Rainbows in the Sky at Night
by Supriya Nair · October 4, 2011
Like every aspiring plutocrat who loves AC Milan, I sometimes fantasise about owning the club. I have big plans for it. Investing heavily in the youth programme. Engineering unbreakable bonds of affection between players and club. Brokering a creative and generous understanding between our ultras and local government. Smiling calmly from the director’s box as the team crushes English clubs in the Champions’ League. Giving incentives to star players for participating in local coaching initiatives, and encouraging young players (from the revitalised youth programme) to undertake higher education. Improving the rose gardens at Milanello. Exacting lasting vengeance on those who let so much as a single tear fall from the eyes of Andrea Pirlo.
And yet, I have never imagined filling the San Siro with women.
I intend, from the outset, to re-start a women’s team and initiate a women’s training programme when I own Milan, of course. I won’t say I hope to be the first to hire a female coach in top-level men’s football but I will certainly hire the best such person. I intend to write eloquent anonymous editorials in La Gazzetta in support of female match officials. I have never considered any provision for creative and generous understanding regarding misogynistic or homophobic abuse in the stands, only cruel and permanent exile.
But women in the stands? Apart from the female vocalists in the opera choir I will invite to sing in the Curva Sud on special occasions—
—it never crossed my mind.
Why, or why not? Women aren’t ubiquitous in football fandom, but we aren’t ubiquitous anywhere, so there’s nothing uniquely staggering about that. Women aren’t invisible in football fandom, either. They go to stadiums all the time, and coach and referee and write editorials and work against misogyny and homophobia in football. I mean—these women certainly aren’t invisible to me. If you had asked me how to give women (and children) more access to professional football I would not have suggested locking men out of the stadium. To be honest, I would probably have said, why do we want to be part of the problem? Why don’t we work towards fairer ticket pricing, community football initiatives, improving women’s work-life balance so that they can be the ones to take the family to the stadium now and then, encouraging better hiring practices in sporting institutions. And so on.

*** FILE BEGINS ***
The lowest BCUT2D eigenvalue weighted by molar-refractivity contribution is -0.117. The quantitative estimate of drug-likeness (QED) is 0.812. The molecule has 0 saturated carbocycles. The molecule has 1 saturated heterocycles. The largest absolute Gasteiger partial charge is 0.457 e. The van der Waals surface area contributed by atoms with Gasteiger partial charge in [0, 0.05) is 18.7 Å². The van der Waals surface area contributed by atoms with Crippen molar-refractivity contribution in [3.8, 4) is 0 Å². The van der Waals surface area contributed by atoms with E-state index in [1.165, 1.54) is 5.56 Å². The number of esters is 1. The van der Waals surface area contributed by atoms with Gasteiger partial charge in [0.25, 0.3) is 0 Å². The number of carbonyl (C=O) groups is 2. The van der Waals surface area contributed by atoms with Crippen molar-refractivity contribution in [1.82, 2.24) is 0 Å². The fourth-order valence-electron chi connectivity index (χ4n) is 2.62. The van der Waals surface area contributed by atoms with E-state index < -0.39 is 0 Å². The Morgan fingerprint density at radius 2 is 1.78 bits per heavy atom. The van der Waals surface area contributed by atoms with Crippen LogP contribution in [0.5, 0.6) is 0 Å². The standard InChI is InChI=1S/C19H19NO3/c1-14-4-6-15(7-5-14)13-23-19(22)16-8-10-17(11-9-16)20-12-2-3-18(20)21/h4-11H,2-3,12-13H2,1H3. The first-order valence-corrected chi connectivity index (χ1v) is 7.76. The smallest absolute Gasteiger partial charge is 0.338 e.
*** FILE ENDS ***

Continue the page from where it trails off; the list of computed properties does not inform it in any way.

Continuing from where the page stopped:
If you had asked me how to give women more access to international political power I would not have suggested getting a female head of state to lead a debate at the UN General Assembly, either. So the emotion that I felt when I learned last month that Dilma Rousseff became the first woman ever to do this, was quite a surprise. It was the same sort of surprise that you felt when you heard the singing in Fenerbahce’s stadium pitched some octaves higher than usual. It was a punch in the heart, right? Sort of, bringing home the enormity of what we didn’t know we had missed forever?
The funny thing is, if I were a Fenerbahce fan in Istanbul I might have refused to go when called. I might have argued that I didn’t want to be there as a fucking punishment for my team, especially if they did deserve to play behind closed doors. I might have argued that the punishment and this fix exposed flaws in the system that could not be papered over by a single glorious matchday, that it was not genuinely inclusive, that it would be a better gesture if every team in the Turkish league could do the same. I might even have argued on principle against gender profiling on behalf of the excluded majority of innocent male fans, perfectly aware that none of them would ever do the same for me. And watching the 41,000 other women on TV that night would still have been the most radically uplifting thing I ever saw.